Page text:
Maybe because the emphasis is on him/her (eres) being "new" in the barrio instead of (estás) his/her location.
Ok I know it's been years since my Spanish classes but I remember 'ser' generally being permanent qualities and 'estar' generally being temporary conditions, so wouldn't being new in the neighborhood be a temporary condition? I still don't get it
According to Oxford Spanish Dictionary barrio also translates as suburb, I understood vecindad to be neighbourhood.
"Barrio" in some places can be translated as "slum". For example, barrios in Venezuela, the Dominican Republic, and Spanish-speaking areas of the US.
Is barrio more like the slang 'hood' in english? Or is it generally used for all types of neighborhoods? Just curious because of the context i have heard the word used in the past...
That's how I've known it to be used. In fact, I even put "You are new to the hood" to see if Duolingo accepted it. Needless to say, it didn't. But I know that it generally refers to a ghetto or something of that nature.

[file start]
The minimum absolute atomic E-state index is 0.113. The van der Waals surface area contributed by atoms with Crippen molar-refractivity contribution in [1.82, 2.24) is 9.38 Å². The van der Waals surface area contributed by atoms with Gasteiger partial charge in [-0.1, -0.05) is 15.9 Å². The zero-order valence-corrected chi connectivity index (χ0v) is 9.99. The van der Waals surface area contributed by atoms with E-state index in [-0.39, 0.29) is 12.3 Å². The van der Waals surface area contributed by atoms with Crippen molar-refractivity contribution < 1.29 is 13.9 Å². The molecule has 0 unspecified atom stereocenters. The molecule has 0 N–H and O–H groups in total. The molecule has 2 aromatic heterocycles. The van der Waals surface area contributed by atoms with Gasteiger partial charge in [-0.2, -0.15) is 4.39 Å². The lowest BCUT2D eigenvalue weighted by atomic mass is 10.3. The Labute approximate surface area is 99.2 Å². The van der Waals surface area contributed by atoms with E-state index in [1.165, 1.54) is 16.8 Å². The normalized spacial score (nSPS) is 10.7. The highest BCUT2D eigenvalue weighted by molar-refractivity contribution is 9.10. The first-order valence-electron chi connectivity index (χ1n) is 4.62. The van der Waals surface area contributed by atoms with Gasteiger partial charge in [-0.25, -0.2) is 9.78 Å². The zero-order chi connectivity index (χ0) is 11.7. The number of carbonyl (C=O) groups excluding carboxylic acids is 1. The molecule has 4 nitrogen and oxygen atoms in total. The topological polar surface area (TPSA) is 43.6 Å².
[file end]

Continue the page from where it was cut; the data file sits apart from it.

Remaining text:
I keep hearing "Muy Buen" insted of "Nuevo En". So hard to understand sometimes.
why doesn't it accept "you are new to the area". Earlier duolingo gave the word "area" as a possible translation for the word "barrio". Furthermore the words "area" and "neighborhood" can have the same meaning?
because "area" is not in the database for this sentence.If you think that it needs to be added as a proper translation you should report it.
Why can't I use 'area' - we don't tend to use the word neighbourhood much in England?
Actually, it should be "Thou art new in the neighborhood." Unfortunately, English speakers destroyed their intimate form rather than extend tolerance to those pesky Quakers who were going around calling everybody "thou" and "thee" in a vain effort to get everybody to be kinder and friendlier to their fellow human beings.
As foreign language students in college, my boyfriend and I lamented the demise of the familiar "thou" in English. For nearly 55 years of wedded bliss, we have used thou, thee, thy, thine with each other in private. But then we are eccentrics.
Are you new in the neighborhood does not take here. I only imagine its because dl wants the statement and not a question. Oops.
If you are talking to someone you just met, wouldn't you use usted es and not informal tu eres?
You can drop the subject (in this case, "tu") if the verb conjugation indicates what the subject would be, but you can never drop the verb itself. So either "Tu eres" or just plain "eres," but not just "tu."
Why "eres" and not "estas?" If he stayed in the neighborhood for awhile then he wouldn't be new there.
to me, it says the correct translation is you are new in the hood and I find it kind of funny how duolingo says hood